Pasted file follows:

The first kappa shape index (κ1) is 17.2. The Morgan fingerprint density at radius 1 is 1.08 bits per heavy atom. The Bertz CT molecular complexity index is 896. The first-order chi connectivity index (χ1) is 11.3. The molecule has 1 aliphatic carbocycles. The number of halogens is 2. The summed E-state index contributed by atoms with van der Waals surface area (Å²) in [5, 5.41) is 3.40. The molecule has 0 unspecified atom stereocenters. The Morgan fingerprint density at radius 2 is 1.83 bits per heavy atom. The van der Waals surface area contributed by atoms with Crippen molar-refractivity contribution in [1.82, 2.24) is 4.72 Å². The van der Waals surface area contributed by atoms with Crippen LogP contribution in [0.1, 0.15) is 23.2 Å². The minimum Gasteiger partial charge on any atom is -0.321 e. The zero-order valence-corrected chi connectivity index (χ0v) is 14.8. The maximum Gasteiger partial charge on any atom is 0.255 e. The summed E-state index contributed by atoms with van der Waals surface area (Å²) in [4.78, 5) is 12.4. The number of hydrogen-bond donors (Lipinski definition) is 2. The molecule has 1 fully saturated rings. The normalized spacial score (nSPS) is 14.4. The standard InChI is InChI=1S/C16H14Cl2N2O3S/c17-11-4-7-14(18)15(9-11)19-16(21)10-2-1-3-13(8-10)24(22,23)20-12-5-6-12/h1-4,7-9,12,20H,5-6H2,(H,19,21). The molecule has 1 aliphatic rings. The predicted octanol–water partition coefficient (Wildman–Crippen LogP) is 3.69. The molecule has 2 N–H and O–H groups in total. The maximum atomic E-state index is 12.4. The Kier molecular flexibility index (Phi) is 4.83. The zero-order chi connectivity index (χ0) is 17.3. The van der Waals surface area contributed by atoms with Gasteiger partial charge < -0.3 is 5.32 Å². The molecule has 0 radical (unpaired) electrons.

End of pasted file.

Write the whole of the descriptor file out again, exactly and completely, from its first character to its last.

The first kappa shape index (κ1) is 17.2. The Morgan fingerprint density at radius 1 is 1.08 bits per heavy atom. The Bertz CT molecular complexity index is 896. The first-order chi connectivity index (χ1) is 11.3. The molecule has 1 aliphatic carbocycles. The number of halogens is 2. The summed E-state index contributed by atoms with van der Waals surface area (Å²) in [5, 5.41) is 3.40. The molecule has 0 unspecified atom stereocenters. The Morgan fingerprint density at radius 2 is 1.83 bits per heavy atom. The van der Waals surface area contributed by atoms with Crippen molar-refractivity contribution in [1.82, 2.24) is 4.72 Å². The van der Waals surface area contributed by atoms with Crippen LogP contribution in [0.1, 0.15) is 23.2 Å². The minimum Gasteiger partial charge on any atom is -0.321 e. The zero-order valence-corrected chi connectivity index (χ0v) is 14.8. The maximum Gasteiger partial charge on any atom is 0.255 e. The summed E-state index contributed by atoms with van der Waals surface area (Å²) in [4.78, 5) is 12.4. The number of hydrogen-bond donors (Lipinski definition) is 2. The molecule has 1 fully saturated rings. The normalized spacial score (nSPS) is 14.4. The standard InChI is InChI=1S/C16H14Cl2N2O3S/c17-11-4-7-14(18)15(9-11)19-16(21)10-2-1-3-13(8-10)24(22,23)20-12-5-6-12/h1-4,7-9,12,20H,5-6H2,(H,19,21). The molecule has 1 aliphatic rings. The predicted octanol–water partition coefficient (Wildman–Crippen LogP) is 3.69. The molecule has 2 N–H and O–H groups in total. The maximum atomic E-state index is 12.4. The Kier molecular flexibility index (Phi) is 4.83. The zero-order chi connectivity index (χ0) is 17.3. The van der Waals surface area contributed by atoms with Gasteiger partial charge < -0.3 is 5.32 Å². The molecule has 0 radical (unpaired) electrons.